|Annual Meeting Home||Final Program||Past & Future Meetings|
Eradication of Multidrug-Resistant Pseudomonas Biofilm from Infected Prolene Mesh with Pulsed Electric Fields
Saiqa I. Khan, Daniela Vecchio, Alexander Golberg, Harry M. Salinas, Michael McCormack, Martin Yarmush, Michael R. Hamblin, William G. Austen, Jr.
Massachusetts General Hospital, Boston, MA
Objective: The purpose of this study was to investigate the effect of Pulsed Electric Fields (PEF) on infected mesh. Over one million abdominal wall hernia repairs are performed each year in the United States. Infection is a significant postoperative complication with reported rates ranging from 4% to 16%. Infected mesh is treated with removal, resulting in the morbidity of a subsequent defect that often must be closed under tension, leading to inevitable hernia recurrence.We hypothesize PEF is a novel method to eradicate bacteria from infected mesh, therefore avoiding the increased morbidity associated with reoperation for mesh removal. High voltage, short PEF create non-thermal permanent damage to cell membranes. PEF have been shown to be effective in non-thermal ablation of solid tumors. Intermittent delivery of PEF has been demonstrated to control bacteria in pharmaceuticals and food. Our previous studies have shown complete scarless regeneration of epidermis, hair follicles, and sebaceous glands, two months after non-thermal ablation with PEF in rodents. Additionally, we have previously used PEF to effectively treat antimicrobial-resistant Acinetobacter baumannii burn wound infections in the murine model. PEF have not been investigated in the treatment of synthetic implant infections. This study investigates the effect of PEF on infected mesh.
Design: Prolene mesh, commonly used to repair abdominal wall hernias and other fascial defects, was infected with bioluminescent pathogenic Pseudomonas. PEF were delivered using a cylindrical system, with a centrally located 18-gauge steel needle and an outer brass ring, forming two concentric electrodes. Alligator clips were attached to the brass ring and the 18G needle. The system was placed on the infected mesh with the needle located at the center of the mesh (Figure 1). The clips were hooked up to the BTX 830 pulse generator (Harvard Apparatus Inc, Holliston MA, USA). The following PEF parameters used were: 1500 Volts, 50?s pulse duration, 85 pulses, and 1Hz frequency. A bioluminescent imaging system (Hamamatsu Photonics KK, Bridgewater, NJ) and ARGUS software (Hamamatsu) were utilized to obtain the images. The image-processing software calculates the total pixel valves (in Relative Luminescence Units [RLU]) of the mesh. Imaging was performed before and after treatment. Untreated and treated mesh were processed for Scanning Electron Microscopy.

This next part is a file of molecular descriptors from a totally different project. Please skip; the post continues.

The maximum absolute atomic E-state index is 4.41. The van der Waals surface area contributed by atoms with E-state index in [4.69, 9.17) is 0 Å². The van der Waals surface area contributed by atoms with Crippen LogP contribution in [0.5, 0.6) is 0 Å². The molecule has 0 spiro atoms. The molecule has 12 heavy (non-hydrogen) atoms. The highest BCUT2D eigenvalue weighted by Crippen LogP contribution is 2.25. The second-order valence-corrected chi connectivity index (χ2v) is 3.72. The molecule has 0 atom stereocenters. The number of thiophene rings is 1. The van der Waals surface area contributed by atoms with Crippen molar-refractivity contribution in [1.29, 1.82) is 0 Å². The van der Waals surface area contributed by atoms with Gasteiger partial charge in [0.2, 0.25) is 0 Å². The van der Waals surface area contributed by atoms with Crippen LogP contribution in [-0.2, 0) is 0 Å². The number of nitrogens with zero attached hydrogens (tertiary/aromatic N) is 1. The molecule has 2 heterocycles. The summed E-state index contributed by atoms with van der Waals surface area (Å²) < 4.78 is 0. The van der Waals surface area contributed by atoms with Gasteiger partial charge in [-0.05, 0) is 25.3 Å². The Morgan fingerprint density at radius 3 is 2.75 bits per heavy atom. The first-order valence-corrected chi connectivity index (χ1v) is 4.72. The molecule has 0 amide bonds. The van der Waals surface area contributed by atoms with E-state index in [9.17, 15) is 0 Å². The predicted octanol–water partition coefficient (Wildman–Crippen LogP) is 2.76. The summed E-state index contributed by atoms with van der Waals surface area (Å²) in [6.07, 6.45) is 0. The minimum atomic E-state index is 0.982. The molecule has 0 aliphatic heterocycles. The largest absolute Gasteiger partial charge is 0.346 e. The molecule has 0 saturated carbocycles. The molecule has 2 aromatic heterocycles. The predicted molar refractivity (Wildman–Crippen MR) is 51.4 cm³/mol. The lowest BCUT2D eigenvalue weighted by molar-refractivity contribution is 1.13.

Results: Prior to treatment, the RLU of the Pseudomonas-infected mesh was 5,684,912 (Figure 1). After one treatment, the RLU decreased to 1,427,144, resulting in a 75% reduction over the entire piece of mesh with central clearing where the needle was in contact with the mesh. Bioluminescent imaging demonstrated eradication of infection at the area of treatment (Figure 1, black arrow). The goal of this experimental design was to obtain central clearing of the mesh since the PEF apparatus delivers a centripetal gradient of disinfection from the center outwards to the periphery. Scanning Electron Microscopy of the mesh samples confirms eradication of the biofilm (Figure 2).
Conclusion: We have demonstrated a novel method for in vitro eradication of infection in contaminated mesh with antiseptic PEF. Pulsed Electric Fields reduced the load of multidrug-resistant pseudomonas without damaging the mesh. We plan to conduct in vivo studies implanting infected mesh in a murine model and demonstrating lack of infection recurrence after treatment with PEF. The PEF treatment will be delivered noninvasively through the external application of contact electrodes measuring 1cm2. We hypothesize that in patients, combining systemic antibacterial therapy with PEF will yield a synergistic effect leading to eradication of mesh infections, therefore avoiding mesh removal and preventing the associated morbidity of recurrent hernias and reoperations.
Back to 2014 Annual Meeting Abstracts